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Francis Owusu, a true freshman wide receiver from Oxnard, Calif., caught his first collegiate pass and his second catch went for a touchdown with 1:51 remaining in the game on a 14-yard throw from backup quarterback Evan Crower. It also marked Crower’s first-career touchdown pass.
“It was awesome,” said Owusu, the younger brother of former Cardinal standout Chris Owusu. “Just an awesome effort by the whole team. I just appreciate the opportunity.”
His last scoring pass came in a losing playoff game a year ago while playing for Oaks Christian High School.
“This is just on a whole different level,” he said. “They (his eyes) got huge. I just wanted to make sure I made a play and that’s what happened.”
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Sophomore wide receiver Michael Rector from Gig Harbor, Wash., hauled in a 45-yard scoring pass from quarterback Kevin Hogan in the second quarter. He finished with four receptions for 104 yards.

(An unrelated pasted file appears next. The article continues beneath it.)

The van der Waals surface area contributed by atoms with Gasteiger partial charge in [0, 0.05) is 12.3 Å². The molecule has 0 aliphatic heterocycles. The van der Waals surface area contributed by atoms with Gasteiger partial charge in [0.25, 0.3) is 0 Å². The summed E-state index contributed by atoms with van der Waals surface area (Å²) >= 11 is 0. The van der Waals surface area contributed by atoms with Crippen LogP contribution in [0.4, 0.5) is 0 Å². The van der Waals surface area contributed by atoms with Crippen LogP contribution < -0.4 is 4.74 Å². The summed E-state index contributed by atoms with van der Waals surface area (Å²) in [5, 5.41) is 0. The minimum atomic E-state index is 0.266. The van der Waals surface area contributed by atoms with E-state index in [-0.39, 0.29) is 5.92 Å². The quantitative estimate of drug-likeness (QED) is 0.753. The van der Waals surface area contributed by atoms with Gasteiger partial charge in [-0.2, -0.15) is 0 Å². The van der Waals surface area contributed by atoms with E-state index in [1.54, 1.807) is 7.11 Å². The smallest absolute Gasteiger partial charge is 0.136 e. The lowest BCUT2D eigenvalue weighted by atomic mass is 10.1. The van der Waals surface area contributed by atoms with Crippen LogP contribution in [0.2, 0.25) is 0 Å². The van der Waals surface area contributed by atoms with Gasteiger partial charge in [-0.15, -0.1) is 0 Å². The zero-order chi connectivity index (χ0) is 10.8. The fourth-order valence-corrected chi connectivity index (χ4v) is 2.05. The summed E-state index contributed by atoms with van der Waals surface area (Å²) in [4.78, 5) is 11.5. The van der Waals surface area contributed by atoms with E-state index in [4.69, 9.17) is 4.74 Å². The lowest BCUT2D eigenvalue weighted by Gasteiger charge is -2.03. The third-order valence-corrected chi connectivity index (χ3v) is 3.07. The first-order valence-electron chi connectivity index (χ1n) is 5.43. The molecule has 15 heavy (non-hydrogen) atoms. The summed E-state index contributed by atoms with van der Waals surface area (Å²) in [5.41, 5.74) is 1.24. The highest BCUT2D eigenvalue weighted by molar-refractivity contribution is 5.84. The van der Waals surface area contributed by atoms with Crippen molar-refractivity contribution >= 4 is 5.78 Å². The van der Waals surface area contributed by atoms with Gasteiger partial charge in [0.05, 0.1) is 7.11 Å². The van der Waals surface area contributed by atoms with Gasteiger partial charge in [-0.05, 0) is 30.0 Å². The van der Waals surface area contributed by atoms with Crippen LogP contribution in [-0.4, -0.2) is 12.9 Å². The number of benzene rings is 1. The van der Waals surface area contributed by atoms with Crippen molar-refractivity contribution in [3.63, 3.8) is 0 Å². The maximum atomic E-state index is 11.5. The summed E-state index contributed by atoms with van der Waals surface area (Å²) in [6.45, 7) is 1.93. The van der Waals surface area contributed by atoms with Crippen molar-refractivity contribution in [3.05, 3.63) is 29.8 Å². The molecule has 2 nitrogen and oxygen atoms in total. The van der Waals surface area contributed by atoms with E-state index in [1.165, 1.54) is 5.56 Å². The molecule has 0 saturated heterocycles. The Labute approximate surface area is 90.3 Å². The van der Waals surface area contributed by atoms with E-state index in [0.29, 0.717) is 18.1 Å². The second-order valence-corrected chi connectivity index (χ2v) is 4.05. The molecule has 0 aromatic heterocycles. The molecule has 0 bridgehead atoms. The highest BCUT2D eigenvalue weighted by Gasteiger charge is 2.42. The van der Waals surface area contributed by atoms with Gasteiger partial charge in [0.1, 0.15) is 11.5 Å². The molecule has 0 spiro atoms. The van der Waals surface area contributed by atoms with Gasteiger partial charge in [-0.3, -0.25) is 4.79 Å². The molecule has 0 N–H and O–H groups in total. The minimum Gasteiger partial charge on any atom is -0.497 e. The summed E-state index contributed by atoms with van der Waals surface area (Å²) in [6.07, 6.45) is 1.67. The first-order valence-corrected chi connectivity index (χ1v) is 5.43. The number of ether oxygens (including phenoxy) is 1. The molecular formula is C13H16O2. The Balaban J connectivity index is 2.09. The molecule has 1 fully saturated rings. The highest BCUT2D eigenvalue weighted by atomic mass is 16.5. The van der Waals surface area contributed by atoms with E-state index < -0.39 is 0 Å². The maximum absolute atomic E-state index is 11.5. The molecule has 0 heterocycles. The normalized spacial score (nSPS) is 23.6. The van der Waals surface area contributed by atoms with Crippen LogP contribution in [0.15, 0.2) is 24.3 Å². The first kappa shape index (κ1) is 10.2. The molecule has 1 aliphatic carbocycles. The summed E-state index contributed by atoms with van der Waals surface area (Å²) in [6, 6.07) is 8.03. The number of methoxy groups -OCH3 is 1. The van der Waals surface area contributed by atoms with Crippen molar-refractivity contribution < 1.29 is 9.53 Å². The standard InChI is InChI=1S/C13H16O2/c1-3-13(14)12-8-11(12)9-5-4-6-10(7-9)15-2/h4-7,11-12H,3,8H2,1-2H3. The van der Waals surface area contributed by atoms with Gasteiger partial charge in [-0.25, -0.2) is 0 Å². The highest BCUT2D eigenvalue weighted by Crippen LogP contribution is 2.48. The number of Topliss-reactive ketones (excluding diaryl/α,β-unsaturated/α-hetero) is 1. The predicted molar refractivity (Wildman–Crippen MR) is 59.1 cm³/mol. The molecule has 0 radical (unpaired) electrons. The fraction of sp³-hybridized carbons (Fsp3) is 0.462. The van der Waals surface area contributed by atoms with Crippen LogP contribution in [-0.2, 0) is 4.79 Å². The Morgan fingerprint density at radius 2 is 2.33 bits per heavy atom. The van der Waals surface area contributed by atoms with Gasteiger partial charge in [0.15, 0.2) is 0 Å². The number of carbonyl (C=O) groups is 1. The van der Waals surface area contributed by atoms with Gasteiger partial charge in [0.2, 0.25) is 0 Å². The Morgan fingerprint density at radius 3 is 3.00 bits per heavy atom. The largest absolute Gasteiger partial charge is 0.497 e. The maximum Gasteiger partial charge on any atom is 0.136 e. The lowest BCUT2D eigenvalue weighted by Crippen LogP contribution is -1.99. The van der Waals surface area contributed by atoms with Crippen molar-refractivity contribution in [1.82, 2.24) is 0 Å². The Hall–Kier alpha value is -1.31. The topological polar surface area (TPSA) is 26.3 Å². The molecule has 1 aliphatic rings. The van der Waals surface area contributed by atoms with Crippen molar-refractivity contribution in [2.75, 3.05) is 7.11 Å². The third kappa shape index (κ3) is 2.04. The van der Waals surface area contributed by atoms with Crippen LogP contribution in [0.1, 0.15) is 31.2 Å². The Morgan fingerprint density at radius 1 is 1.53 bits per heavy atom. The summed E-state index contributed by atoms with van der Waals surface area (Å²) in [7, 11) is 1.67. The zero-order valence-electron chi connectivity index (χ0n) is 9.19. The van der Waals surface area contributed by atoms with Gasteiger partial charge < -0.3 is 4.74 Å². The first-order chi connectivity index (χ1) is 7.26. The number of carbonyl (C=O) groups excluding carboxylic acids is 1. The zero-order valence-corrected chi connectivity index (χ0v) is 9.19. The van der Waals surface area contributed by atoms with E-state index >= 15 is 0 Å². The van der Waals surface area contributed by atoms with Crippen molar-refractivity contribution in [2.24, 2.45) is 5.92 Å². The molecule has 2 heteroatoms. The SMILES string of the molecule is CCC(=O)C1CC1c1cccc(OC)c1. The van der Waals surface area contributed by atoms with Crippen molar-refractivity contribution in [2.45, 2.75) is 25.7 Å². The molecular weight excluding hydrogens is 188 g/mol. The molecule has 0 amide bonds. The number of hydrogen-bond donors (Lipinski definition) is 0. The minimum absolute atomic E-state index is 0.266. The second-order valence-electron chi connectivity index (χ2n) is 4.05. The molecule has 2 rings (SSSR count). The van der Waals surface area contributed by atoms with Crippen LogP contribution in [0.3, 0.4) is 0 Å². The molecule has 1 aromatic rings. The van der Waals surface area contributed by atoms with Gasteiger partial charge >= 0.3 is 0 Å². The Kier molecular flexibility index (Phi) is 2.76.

“We drew up a deep route and put Ty (Montgomery) in the slot,” said Rector. “We knew that one of us was going to be open – they were playing their safeties kind of down low. Luckily, I got my break and saw the ball in the air.”
While Stanford is known for its power running game, Rector said it was fun to remind people that their passing game can also be potent.
“We had a field day today,” he said. “We rotated a lot of guys in. Dontonio (Jordan) and Conner (Crane) got their first snaps in their careers, so it was a special game for the wide outs as a whole.”
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Former Stanford standouts Richard Sherman, Zach Ertz, Levine Toilolo and Jonathan Martin watched the game from the Cardinal sideline. Ertz wore a black t-shirt that said, “The Home of Intellectual Brutality.” Sherman’s shirt said, “Nerd Nation.”